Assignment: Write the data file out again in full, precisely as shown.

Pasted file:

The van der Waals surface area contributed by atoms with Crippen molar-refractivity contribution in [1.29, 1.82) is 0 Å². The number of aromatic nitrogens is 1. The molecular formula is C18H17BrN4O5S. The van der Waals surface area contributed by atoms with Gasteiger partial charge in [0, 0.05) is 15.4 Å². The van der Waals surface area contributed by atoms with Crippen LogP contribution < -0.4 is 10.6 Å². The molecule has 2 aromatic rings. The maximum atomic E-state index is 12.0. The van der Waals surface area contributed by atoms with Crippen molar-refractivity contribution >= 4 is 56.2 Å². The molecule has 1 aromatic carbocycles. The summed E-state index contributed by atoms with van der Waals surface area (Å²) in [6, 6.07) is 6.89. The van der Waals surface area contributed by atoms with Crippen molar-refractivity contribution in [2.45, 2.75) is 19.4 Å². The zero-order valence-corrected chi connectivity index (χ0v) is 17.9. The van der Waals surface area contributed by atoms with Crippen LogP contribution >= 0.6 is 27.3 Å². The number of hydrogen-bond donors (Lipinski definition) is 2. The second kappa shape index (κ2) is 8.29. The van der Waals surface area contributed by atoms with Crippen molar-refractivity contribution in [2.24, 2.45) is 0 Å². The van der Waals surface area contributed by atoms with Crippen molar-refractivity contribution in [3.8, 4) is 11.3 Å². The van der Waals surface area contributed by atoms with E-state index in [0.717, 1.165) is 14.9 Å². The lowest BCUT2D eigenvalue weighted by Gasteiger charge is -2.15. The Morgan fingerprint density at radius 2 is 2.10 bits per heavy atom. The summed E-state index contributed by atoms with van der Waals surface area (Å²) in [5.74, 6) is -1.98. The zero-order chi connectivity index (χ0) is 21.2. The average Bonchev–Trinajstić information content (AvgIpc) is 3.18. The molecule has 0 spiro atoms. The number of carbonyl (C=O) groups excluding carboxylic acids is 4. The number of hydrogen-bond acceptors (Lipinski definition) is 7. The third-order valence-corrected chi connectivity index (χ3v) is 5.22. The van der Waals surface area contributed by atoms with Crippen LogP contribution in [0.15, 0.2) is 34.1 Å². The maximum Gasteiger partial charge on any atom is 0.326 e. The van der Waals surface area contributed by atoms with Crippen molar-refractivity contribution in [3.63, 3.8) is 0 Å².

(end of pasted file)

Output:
The van der Waals surface area contributed by atoms with Crippen molar-refractivity contribution in [1.29, 1.82) is 0 Å². The number of aromatic nitrogens is 1. The molecular formula is C18H17BrN4O5S. The van der Waals surface area contributed by atoms with Gasteiger partial charge in [0, 0.05) is 15.4 Å². The van der Waals surface area contributed by atoms with Crippen LogP contribution < -0.4 is 10.6 Å². The molecule has 2 aromatic rings. The maximum atomic E-state index is 12.0. The van der Waals surface area contributed by atoms with Crippen molar-refractivity contribution >= 4 is 56.2 Å². The molecule has 1 aromatic carbocycles. The summed E-state index contributed by atoms with van der Waals surface area (Å²) in [6, 6.07) is 6.89. The van der Waals surface area contributed by atoms with Crippen molar-refractivity contribution in [2.45, 2.75) is 19.4 Å². The zero-order valence-corrected chi connectivity index (χ0v) is 17.9. The van der Waals surface area contributed by atoms with Crippen LogP contribution >= 0.6 is 27.3 Å². The number of hydrogen-bond donors (Lipinski definition) is 2. The second kappa shape index (κ2) is 8.29. The van der Waals surface area contributed by atoms with Crippen molar-refractivity contribution in [2.24, 2.45) is 0 Å². The van der Waals surface area contributed by atoms with Crippen molar-refractivity contribution in [3.8, 4) is 11.3 Å². The van der Waals surface area contributed by atoms with E-state index in [0.717, 1.165) is 14.9 Å². The lowest BCUT2D eigenvalue weighted by Gasteiger charge is -2.15. The Morgan fingerprint density at radius 2 is 2.10 bits per heavy atom. The summed E-state index contributed by atoms with van der Waals surface area (Å²) in [5.74, 6) is -1.98. The zero-order chi connectivity index (χ0) is 21.2. The average Bonchev–Trinajstić information content (AvgIpc) is 3.18. The molecule has 0 spiro atoms. The number of carbonyl (C=O) groups excluding carboxylic acids is 4. The number of hydrogen-bond acceptors (Lipinski definition) is 7. The third-order valence-corrected chi connectivity index (χ3v) is 5.22. The van der Waals surface area contributed by atoms with Crippen LogP contribution in [0.15, 0.2) is 34.1 Å². The maximum Gasteiger partial charge on any atom is 0.326 e. The van der Waals surface area contributed by atoms with Crippen molar-refractivity contribution in [3.63, 3.8) is 0 Å².